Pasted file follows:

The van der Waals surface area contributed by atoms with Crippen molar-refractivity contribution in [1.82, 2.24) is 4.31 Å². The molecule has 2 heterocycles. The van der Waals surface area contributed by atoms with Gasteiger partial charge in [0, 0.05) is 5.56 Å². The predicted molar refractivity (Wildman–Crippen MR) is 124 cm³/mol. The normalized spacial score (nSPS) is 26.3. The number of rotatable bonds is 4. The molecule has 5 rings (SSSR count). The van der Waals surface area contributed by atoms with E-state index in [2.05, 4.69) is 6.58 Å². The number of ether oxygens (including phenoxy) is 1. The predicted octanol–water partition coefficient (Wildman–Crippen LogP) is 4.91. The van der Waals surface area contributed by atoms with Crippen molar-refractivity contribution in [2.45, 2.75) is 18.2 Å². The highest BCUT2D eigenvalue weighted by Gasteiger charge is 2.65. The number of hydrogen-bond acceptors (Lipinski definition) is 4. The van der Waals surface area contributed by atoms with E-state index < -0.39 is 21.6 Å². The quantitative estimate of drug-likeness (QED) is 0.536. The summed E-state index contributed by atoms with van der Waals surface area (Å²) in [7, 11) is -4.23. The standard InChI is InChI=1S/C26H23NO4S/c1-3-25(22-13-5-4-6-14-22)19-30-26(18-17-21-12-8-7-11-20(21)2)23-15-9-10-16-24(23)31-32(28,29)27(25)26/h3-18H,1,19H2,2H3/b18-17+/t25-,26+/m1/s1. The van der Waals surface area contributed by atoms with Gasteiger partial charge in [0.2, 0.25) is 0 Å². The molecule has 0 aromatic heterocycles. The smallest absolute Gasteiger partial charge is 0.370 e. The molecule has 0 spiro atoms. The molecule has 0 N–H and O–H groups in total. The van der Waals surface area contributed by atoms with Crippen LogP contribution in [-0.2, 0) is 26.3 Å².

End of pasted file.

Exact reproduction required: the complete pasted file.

The van der Waals surface area contributed by atoms with Crippen molar-refractivity contribution in [1.82, 2.24) is 4.31 Å². The molecule has 2 heterocycles. The van der Waals surface area contributed by atoms with Gasteiger partial charge in [0, 0.05) is 5.56 Å². The predicted molar refractivity (Wildman–Crippen MR) is 124 cm³/mol. The normalized spacial score (nSPS) is 26.3. The number of rotatable bonds is 4. The molecule has 5 rings (SSSR count). The van der Waals surface area contributed by atoms with E-state index in [2.05, 4.69) is 6.58 Å². The number of ether oxygens (including phenoxy) is 1. The predicted octanol–water partition coefficient (Wildman–Crippen LogP) is 4.91. The van der Waals surface area contributed by atoms with Crippen molar-refractivity contribution in [2.45, 2.75) is 18.2 Å². The highest BCUT2D eigenvalue weighted by Gasteiger charge is 2.65. The number of hydrogen-bond acceptors (Lipinski definition) is 4. The van der Waals surface area contributed by atoms with E-state index < -0.39 is 21.6 Å². The quantitative estimate of drug-likeness (QED) is 0.536. The summed E-state index contributed by atoms with van der Waals surface area (Å²) in [7, 11) is -4.23. The standard InChI is InChI=1S/C26H23NO4S/c1-3-25(22-13-5-4-6-14-22)19-30-26(18-17-21-12-8-7-11-20(21)2)23-15-9-10-16-24(23)31-32(28,29)27(25)26/h3-18H,1,19H2,2H3/b18-17+/t25-,26+/m1/s1. The van der Waals surface area contributed by atoms with Gasteiger partial charge in [0.2, 0.25) is 0 Å². The molecule has 0 aromatic heterocycles. The smallest absolute Gasteiger partial charge is 0.370 e. The molecule has 0 spiro atoms. The molecule has 0 N–H and O–H groups in total. The van der Waals surface area contributed by atoms with Crippen LogP contribution in [-0.2, 0) is 26.3 Å².